After scrubbing off some evidence of the insect massacre and enjoying our complimentary hotel breakfast (though not at the same time) the following morning, we got back on the road. The rest of Saskatchewan met us with familiar sights: fields of different shades of green and yellow, occasionally dotted with herds of ungulates. As we approached the provincial border, more hills and turns appeared in the road, with taller trees adding to the landscape.
Confession time: I was so excited for this journey that I bought a glossy, colorful map of Canada and bookmarked pages with the cities we planned to visit. I did this partly out of refusal to have complete trust in Google Maps (I’m a bad Millennial), but I also wanted a tangible record of our adventure. So when we set out to travel from Regina to a small Manitoba town, I expected the physical map to rescue us from perils of poor reception.
Sadly, our destination – Lowe Farm, Manitoba – wasn’t on the said map. To get there, we had to turn off the Trans-Canada and take smaller provincial roads. Roadside sights of Tim Hortons or A&W drive-thrus (or a rare treat in form of the two restaurants combined under the same roof) were replaced by the diverse inventory of agrarian hardware: shiny green-and-yellow John Deere tractors camouflaged in the canola crops, hefty combines shielding themselves with dusty threshers. The ride got bumpier as we got further south into rural Manitoba. For dozens of kilometers at a time, we were the only car on the road; when we had company, it was usually a big, farm-ready truck.
When we were about two hours away from Lowe Farm, we drove by a sign warning us that Holland was only five kilometers away. I didn’t expect to pass Holland on the way to Toronto and it was a lot smaller than I imagined, but lovely nonetheless: green grass surrounding the familiar red-and-white buildings of the granary. We stopped to explore the old-fashioned windmill at the entrance, where we also found the explanation that the founder of Holland was, in fact, of English descent, and settled there as Holland’s first postmaster.
I imagined what it would be like to be a postmaster in a brand new town named Holland. It might be the easiest job in the world, delivering mail only to yourself. Then again, maybe the letters would be constantly getting lost and you would have the headache of explaining to Canada Post that it’s not that Holland. I wondered if I might be better off claiming a small town and establishing myself as its first journalist. “BREAKING: We’re a town now,” the cover story headline would read.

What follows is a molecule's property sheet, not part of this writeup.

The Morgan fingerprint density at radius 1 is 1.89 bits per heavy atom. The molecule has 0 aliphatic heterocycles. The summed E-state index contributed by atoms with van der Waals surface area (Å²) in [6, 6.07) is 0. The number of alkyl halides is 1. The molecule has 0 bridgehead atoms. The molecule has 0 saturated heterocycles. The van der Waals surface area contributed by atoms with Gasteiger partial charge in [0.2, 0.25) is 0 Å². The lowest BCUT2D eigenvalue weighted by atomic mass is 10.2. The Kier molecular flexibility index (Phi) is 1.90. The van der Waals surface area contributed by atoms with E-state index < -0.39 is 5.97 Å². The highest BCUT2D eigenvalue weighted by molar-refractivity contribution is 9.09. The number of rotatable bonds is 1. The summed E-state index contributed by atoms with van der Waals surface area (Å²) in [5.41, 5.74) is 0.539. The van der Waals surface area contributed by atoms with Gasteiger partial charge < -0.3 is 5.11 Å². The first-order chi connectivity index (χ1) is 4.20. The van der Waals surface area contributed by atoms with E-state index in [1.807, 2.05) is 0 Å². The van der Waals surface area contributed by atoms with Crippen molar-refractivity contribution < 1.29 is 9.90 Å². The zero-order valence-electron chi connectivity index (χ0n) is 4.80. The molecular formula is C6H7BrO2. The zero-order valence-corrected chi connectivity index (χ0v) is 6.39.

The town of Holland with its adorable windmill was the first taste of the wind-powered contraptions that shaped the skyline down the road. We drove by one or two clusters of wind turbines before coming upon an entire field of these spindly giants, each slowly spinning in accordance with its own air currents. This was St. Leon, a small French-speaking community known for its first wind farm in Canada. I found the concept of the wind farm and the idea of getting electricity literally out of thin air very strange and very beautiful, which is probably why the tiny St.Leon stretch of our 3000-kilometer drive is overrepresented in our photo archive.
I was so busy admiring the magic of wind turbines that I forgot about my gasoline-powered car and battery-powered smartphone, both of which were essential to our journey and were running on fumes at that point. Google Maps promised only an hour of driving left until our destination, but the connection was shoddy and the app kept losing our coordinates. We passed through two towns without a gas station in sight, and we were plagued by a fear that Lowe Farm may not be big enough to have its own gas supply.
We did make it to our destination safe and sound, but I have to admit, I’ve never felt more like a city slicker than I did on that day: rolling into Lowe Farm, Manitoba with my foot off the gas, a dead phone in my lap and a useless map in the glove compartment of the car.